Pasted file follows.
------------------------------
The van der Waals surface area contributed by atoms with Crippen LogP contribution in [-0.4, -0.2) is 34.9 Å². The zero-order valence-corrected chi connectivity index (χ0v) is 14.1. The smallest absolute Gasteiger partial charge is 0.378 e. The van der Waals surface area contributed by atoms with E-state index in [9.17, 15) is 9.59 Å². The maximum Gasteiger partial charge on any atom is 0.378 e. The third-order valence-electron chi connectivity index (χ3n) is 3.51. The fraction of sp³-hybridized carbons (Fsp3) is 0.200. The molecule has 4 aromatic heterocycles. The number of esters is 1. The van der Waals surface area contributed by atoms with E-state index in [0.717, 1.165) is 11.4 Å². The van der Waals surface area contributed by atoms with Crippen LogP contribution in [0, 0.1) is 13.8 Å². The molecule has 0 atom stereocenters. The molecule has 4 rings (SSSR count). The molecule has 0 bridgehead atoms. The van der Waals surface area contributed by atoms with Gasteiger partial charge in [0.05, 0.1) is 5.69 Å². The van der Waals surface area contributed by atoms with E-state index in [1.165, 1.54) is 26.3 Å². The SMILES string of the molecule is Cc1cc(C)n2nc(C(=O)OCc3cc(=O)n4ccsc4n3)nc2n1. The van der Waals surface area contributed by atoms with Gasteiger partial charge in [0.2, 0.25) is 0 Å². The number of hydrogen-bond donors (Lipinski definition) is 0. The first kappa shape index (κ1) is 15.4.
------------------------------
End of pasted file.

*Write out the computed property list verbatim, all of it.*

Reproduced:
The van der Waals surface area contributed by atoms with Crippen LogP contribution in [-0.4, -0.2) is 34.9 Å². The zero-order valence-corrected chi connectivity index (χ0v) is 14.1. The smallest absolute Gasteiger partial charge is 0.378 e. The van der Waals surface area contributed by atoms with E-state index in [9.17, 15) is 9.59 Å². The maximum Gasteiger partial charge on any atom is 0.378 e. The third-order valence-electron chi connectivity index (χ3n) is 3.51. The fraction of sp³-hybridized carbons (Fsp3) is 0.200. The molecule has 4 aromatic heterocycles. The number of esters is 1. The van der Waals surface area contributed by atoms with E-state index in [0.717, 1.165) is 11.4 Å². The van der Waals surface area contributed by atoms with Crippen LogP contribution in [0, 0.1) is 13.8 Å². The molecule has 0 atom stereocenters. The molecule has 4 rings (SSSR count). The molecule has 0 bridgehead atoms. The van der Waals surface area contributed by atoms with Gasteiger partial charge in [0.05, 0.1) is 5.69 Å². The van der Waals surface area contributed by atoms with E-state index in [1.165, 1.54) is 26.3 Å². The SMILES string of the molecule is Cc1cc(C)n2nc(C(=O)OCc3cc(=O)n4ccsc4n3)nc2n1. The van der Waals surface area contributed by atoms with Gasteiger partial charge in [0.2, 0.25) is 0 Å². The number of hydrogen-bond donors (Lipinski definition) is 0. The first kappa shape index (κ1) is 15.4.